We know from the Vindolanda tablets that Sulpicius Pudens was the commanding officer of the Roman regiment stationed in Vindolanda during the third century C.E. It would have been fairly typical for Sulpicius Pudens to have had the altar created and dedicated to the deity in fulfillment of an oath. It would also appear that this is the same Pudens who dedicated a smaller altar on another wall of the fort.

The Romans enlisted soldiers from all over the empire and those men tended to bring their gods with them, and adapt the local deities as well. Jupiter Dolichenus was a deity that Romans in Anatolia adopted; there, he is associated with a hill outside the Turkish town of Dülük, (then known as Doliche). He began to be popular among Roman soldiers stationed nearby during the beginning of the second century C.E. From Duluk, the soldiers carried him all over the empire—leaving hundreds of inscriptions and altars dedicated to him. In Anatolia, Dolichenus was a deity associated with weather, known to the local Semitic speakers as Hadad, and to the Indo-European Hittites as Teshab. The sobriquet “Jupiter” was added by Roman worshipers who identified Dolichenus as an avatar of Jupiter.

You can find more here and here. There are several other altars, and stone building inscriptions at Vindolanda, but nothing as dramatic as this.

Celtic Wine

The drink of choice among the wealthy is wine brought from Italy or the region of Massalia. It is normally drunk unmixed with water, although sometimes water is added.

Athaneus (fl. c. C. E. 200) Deipnosophistae trans. Phillip Freeman. (John T. Koch and John Carey eds. The Celtic Heroic Age. Celtic Studies Publications:
Maldon, MA, 1995).

There are a number of similar references in Classical sources to the Celts’ fondness for wine. Most references emphasize that the wine was unwatered, and that drunkenness was common. Drunkenness is one of the most common slurs cast at any “barbarians, yet there does seem to be some corroborating evidence regarding Celtic fondness for wine. There are the many amphorae found pretty much everywhere the Celts were found, including Britain.

And now, thanks to Luca Sormani, from Como, and Fulvio Pescarolo, from Robbio near Milan, both part of Italy’s northern region, you can buy a replica clay wine flask containing 80 centilitres of Uinom Laevum made with ancient recipes from grapes grown on a farm using ancient Celtic agricultural methods, and ancient Celtic for 140-160 euros ($170-$195). You can read Reuters’ take on the story here.

The Celts in question are the Insubri, the Boii and the Senoni, who migrated to the northerm Italian area known as Liguria (as in the Continental Celtic langauge Ligurian) during Rome’s Tarquin era, around 500 B. C. E. The region is the same area where the real Lambrusco is made. The techniques used to make the wine are based on the “Arbustum Gallicum” described by Roman historian Columella, in De Re Rustica. The soil, deposited by river, is sandy, and swampy, creating very specific growing conditions. There’s a reasonable description of the horticultural methods, in particular the way the vines are deliberately kept low, and the use of wooden casks (a Celtic innovation) here, in Italian.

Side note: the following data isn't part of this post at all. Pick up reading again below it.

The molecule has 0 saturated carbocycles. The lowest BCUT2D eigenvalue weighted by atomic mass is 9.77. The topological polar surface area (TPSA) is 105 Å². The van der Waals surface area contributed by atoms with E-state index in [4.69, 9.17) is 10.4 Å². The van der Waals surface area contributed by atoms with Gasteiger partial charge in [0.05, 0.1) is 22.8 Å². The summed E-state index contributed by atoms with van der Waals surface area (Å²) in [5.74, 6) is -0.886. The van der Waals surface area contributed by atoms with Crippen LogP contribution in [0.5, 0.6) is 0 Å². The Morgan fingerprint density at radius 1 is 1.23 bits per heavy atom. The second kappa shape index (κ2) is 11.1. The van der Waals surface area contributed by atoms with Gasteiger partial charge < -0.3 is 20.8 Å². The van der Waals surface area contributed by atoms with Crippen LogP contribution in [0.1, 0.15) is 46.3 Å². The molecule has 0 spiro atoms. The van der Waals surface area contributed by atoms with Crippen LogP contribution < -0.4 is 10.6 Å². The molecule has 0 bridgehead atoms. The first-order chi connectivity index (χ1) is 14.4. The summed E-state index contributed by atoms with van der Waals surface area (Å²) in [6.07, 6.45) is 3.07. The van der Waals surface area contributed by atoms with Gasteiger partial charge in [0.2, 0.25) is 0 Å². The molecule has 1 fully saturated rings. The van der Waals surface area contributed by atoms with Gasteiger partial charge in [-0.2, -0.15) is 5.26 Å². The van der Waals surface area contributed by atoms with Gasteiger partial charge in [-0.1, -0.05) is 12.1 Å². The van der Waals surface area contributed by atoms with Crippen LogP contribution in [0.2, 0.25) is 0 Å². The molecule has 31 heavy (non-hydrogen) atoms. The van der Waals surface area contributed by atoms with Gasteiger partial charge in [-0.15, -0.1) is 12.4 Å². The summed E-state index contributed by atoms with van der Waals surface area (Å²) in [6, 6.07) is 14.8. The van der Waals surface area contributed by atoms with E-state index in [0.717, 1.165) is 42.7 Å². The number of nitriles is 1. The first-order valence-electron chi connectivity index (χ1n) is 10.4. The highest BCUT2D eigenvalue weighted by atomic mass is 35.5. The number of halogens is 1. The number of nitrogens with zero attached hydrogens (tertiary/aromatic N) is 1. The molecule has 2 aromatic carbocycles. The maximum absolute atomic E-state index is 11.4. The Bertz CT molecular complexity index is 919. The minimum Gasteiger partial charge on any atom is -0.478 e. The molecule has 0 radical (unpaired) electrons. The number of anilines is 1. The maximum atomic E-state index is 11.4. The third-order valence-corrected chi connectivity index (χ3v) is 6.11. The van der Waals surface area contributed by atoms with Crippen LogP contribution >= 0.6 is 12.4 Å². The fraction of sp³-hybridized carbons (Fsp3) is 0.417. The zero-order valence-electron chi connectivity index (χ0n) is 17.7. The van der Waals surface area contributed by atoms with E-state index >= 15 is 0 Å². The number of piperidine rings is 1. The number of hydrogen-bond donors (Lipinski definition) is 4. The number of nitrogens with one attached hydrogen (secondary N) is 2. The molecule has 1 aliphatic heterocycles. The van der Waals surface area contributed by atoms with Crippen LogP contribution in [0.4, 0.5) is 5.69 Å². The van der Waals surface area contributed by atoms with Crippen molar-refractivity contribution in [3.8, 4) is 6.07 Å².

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National Gallery John Donne Portrait Appeal

Portrait of DonneThere aren’t that many portraits of John Donne, and one of the best, the one you see here, has been in various private collections and less than accessible. This portrait was painted in Donne’s twenties, around the 1590s, the period when Jonson said “Donne wrote wrote all his best poetry,” the era in which we think most of the love poetry was written. The portrait was almost certainly done with Donne’s supervision. It’s Donne done as a melancholy lover, complete with disheveled and pricey expensive lace collars undone, and a Latin epigram. Donne is wearing an exceedingly romantic black floppy hat, and there’s a certain earnest directness to his gaze that suggests the suffering lover. You can read about the portrait here, and you should because it’s interesting.

This is more than likely the portrait Donne described in his will and left to Robert Ker, later 1st Earl of Ancrum (1578–1654):

I give to my honourable and faithful friend Mr Robert Karr of his Majesties Bedchamber that Picture of myne wch is taken in Shaddowes and was made very many yeares before I was of this profession [i.e. a minister].

England’s National Portrait Gallery is trying to raise funds to buy the protrait for the Gallery’s collection. You can read about the appeal here, and donate, very easily even from North America. The National Portrait Gallery must raise £1,652,000 by the end of May.

While I’m on the topic of Donne, I want to point to this nifty .pdf chart you can download and print: John Donne on Maps and the Microcosm. There’s even intelligent commentary. It’s an effective and nicely done exploration of the two motifs, and quite useful in teaching. The broadsheet is a production of the University of Wisconsin’s The History of Cartography Project, which has a series of downloadable broadsheets on “Literary Selections on Cartography.”

Anglo-Saxon Painted Angel Gabriel

angelgabrielThe Guardian reported that builders, accompanied by guardian archaeologists, removed part of the floor in the nave of Lichfield Cathedral and discovered an exquisitely carved limestone angel. The angel was found in three pieces, and is missing part of his robe.

The discovery of this early ninth century sculpture is exciting, not only because it’s a lovely piece of sculpture, but because we don’t have much Anglo-Saxon era sculpture, and because this one retains a fair amount of the original paint, as you can see from the image to the right. There’s some speculation that the angel, identified as
Gabriel (I suspect because he seems to be carrying a staff, a mark of the messenger, one of Gabriel’s functions), is the left panel of an Annunciation scene, but no other sculptures have been found. I’m particularly delighted by this discovery because while I “knew” that medieval sculptures of this sort were usually painted, it’s quite lovely to actually be able to see the colors.

Update 2/27/2006: Even the Parthenon was painted, so why not an angel from the the tomb of St. Chad?